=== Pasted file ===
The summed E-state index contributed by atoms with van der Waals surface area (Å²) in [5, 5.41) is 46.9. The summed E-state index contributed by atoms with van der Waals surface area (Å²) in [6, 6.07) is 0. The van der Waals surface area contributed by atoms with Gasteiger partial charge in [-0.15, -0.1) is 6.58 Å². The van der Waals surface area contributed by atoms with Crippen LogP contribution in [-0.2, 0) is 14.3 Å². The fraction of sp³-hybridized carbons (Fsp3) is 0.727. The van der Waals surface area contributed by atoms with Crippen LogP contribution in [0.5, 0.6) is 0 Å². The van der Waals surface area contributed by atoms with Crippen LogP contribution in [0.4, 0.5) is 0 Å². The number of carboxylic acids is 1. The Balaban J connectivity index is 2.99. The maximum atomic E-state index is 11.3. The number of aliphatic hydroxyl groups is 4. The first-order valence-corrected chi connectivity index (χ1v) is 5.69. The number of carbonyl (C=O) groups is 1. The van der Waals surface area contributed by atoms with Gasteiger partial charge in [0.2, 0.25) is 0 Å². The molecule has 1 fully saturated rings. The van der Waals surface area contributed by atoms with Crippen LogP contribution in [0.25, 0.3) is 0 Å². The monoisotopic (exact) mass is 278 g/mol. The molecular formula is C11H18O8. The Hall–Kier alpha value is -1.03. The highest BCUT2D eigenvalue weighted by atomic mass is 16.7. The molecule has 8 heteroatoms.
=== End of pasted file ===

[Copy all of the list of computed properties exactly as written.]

The summed E-state index contributed by atoms with van der Waals surface area (Å²) in [5, 5.41) is 46.9. The summed E-state index contributed by atoms with van der Waals surface area (Å²) in [6, 6.07) is 0. The van der Waals surface area contributed by atoms with Gasteiger partial charge in [-0.15, -0.1) is 6.58 Å². The van der Waals surface area contributed by atoms with Crippen LogP contribution in [-0.2, 0) is 14.3 Å². The fraction of sp³-hybridized carbons (Fsp3) is 0.727. The van der Waals surface area contributed by atoms with Crippen LogP contribution in [0.5, 0.6) is 0 Å². The van der Waals surface area contributed by atoms with Crippen LogP contribution in [0.4, 0.5) is 0 Å². The number of carboxylic acids is 1. The Balaban J connectivity index is 2.99. The maximum atomic E-state index is 11.3. The number of aliphatic hydroxyl groups is 4. The first-order valence-corrected chi connectivity index (χ1v) is 5.69. The number of carbonyl (C=O) groups is 1. The van der Waals surface area contributed by atoms with Gasteiger partial charge in [0.2, 0.25) is 0 Å². The molecule has 1 fully saturated rings. The van der Waals surface area contributed by atoms with Crippen LogP contribution in [0.25, 0.3) is 0 Å². The monoisotopic (exact) mass is 278 g/mol. The molecular formula is C11H18O8. The Hall–Kier alpha value is -1.03. The highest BCUT2D eigenvalue weighted by atomic mass is 16.7. The molecule has 8 heteroatoms.